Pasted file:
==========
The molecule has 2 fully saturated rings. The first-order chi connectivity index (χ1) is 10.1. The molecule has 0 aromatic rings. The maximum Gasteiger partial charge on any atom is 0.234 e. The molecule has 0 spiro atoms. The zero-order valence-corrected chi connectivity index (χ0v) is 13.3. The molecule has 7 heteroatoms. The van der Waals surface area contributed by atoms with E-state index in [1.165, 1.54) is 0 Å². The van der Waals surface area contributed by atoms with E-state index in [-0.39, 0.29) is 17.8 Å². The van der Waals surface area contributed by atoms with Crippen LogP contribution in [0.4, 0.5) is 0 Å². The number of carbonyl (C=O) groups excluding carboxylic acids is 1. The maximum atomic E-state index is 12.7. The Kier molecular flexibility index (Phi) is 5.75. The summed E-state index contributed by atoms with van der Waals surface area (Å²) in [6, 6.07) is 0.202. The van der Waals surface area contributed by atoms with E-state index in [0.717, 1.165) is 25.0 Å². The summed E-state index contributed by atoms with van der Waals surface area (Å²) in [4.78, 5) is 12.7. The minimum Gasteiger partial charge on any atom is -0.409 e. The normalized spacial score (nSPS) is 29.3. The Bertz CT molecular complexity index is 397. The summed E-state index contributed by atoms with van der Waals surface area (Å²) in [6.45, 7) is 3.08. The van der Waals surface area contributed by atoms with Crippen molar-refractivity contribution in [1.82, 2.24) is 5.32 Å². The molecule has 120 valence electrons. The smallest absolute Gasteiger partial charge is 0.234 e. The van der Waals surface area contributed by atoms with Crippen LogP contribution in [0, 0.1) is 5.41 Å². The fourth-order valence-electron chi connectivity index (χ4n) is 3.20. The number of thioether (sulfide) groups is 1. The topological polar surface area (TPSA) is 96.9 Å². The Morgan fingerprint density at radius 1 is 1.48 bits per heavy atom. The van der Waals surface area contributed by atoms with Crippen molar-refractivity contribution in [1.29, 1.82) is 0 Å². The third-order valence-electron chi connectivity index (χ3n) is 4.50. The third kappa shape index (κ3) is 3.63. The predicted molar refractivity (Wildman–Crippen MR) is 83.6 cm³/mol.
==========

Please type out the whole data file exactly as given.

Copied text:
The molecule has 2 fully saturated rings. The first-order chi connectivity index (χ1) is 10.1. The molecule has 0 aromatic rings. The maximum Gasteiger partial charge on any atom is 0.234 e. The molecule has 0 spiro atoms. The zero-order valence-corrected chi connectivity index (χ0v) is 13.3. The molecule has 7 heteroatoms. The van der Waals surface area contributed by atoms with E-state index in [1.165, 1.54) is 0 Å². The van der Waals surface area contributed by atoms with E-state index in [-0.39, 0.29) is 17.8 Å². The van der Waals surface area contributed by atoms with Crippen LogP contribution in [0.4, 0.5) is 0 Å². The number of carbonyl (C=O) groups excluding carboxylic acids is 1. The maximum atomic E-state index is 12.7. The Kier molecular flexibility index (Phi) is 5.75. The summed E-state index contributed by atoms with van der Waals surface area (Å²) in [6, 6.07) is 0.202. The van der Waals surface area contributed by atoms with E-state index in [0.717, 1.165) is 25.0 Å². The summed E-state index contributed by atoms with van der Waals surface area (Å²) in [4.78, 5) is 12.7. The minimum Gasteiger partial charge on any atom is -0.409 e. The normalized spacial score (nSPS) is 29.3. The Bertz CT molecular complexity index is 397. The summed E-state index contributed by atoms with van der Waals surface area (Å²) in [6.45, 7) is 3.08. The van der Waals surface area contributed by atoms with Crippen molar-refractivity contribution in [1.82, 2.24) is 5.32 Å². The molecule has 120 valence electrons. The smallest absolute Gasteiger partial charge is 0.234 e. The van der Waals surface area contributed by atoms with Crippen LogP contribution in [0, 0.1) is 5.41 Å². The fourth-order valence-electron chi connectivity index (χ4n) is 3.20. The number of thioether (sulfide) groups is 1. The topological polar surface area (TPSA) is 96.9 Å². The Morgan fingerprint density at radius 1 is 1.48 bits per heavy atom. The van der Waals surface area contributed by atoms with Crippen molar-refractivity contribution in [1.29, 1.82) is 0 Å². The third-order valence-electron chi connectivity index (χ3n) is 4.50. The third kappa shape index (κ3) is 3.63. The predicted molar refractivity (Wildman–Crippen MR) is 83.6 cm³/mol.